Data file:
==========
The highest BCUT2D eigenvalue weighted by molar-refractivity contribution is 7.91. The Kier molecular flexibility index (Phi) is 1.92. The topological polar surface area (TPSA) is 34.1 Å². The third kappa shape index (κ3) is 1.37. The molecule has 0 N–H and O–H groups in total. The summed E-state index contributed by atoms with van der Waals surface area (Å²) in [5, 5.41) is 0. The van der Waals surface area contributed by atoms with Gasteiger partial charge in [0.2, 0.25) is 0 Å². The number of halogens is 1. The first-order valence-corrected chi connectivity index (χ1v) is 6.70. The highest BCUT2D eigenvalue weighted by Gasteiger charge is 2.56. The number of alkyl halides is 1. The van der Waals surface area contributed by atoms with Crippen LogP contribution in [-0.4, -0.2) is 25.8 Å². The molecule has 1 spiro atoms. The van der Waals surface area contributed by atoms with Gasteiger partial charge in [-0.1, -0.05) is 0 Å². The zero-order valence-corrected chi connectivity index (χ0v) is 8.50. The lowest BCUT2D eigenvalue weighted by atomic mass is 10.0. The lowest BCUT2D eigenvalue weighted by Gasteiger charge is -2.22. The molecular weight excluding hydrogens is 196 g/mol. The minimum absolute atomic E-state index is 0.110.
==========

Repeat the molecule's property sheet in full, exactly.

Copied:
The highest BCUT2D eigenvalue weighted by molar-refractivity contribution is 7.91. The Kier molecular flexibility index (Phi) is 1.92. The topological polar surface area (TPSA) is 34.1 Å². The third kappa shape index (κ3) is 1.37. The molecule has 0 N–H and O–H groups in total. The summed E-state index contributed by atoms with van der Waals surface area (Å²) in [5, 5.41) is 0. The van der Waals surface area contributed by atoms with Gasteiger partial charge in [0.2, 0.25) is 0 Å². The number of halogens is 1. The first-order valence-corrected chi connectivity index (χ1v) is 6.70. The highest BCUT2D eigenvalue weighted by Gasteiger charge is 2.56. The number of alkyl halides is 1. The van der Waals surface area contributed by atoms with Crippen LogP contribution in [-0.4, -0.2) is 25.8 Å². The molecule has 1 spiro atoms. The van der Waals surface area contributed by atoms with Gasteiger partial charge in [-0.1, -0.05) is 0 Å². The zero-order valence-corrected chi connectivity index (χ0v) is 8.50. The lowest BCUT2D eigenvalue weighted by atomic mass is 10.0. The lowest BCUT2D eigenvalue weighted by Gasteiger charge is -2.22. The molecular weight excluding hydrogens is 196 g/mol. The minimum absolute atomic E-state index is 0.110.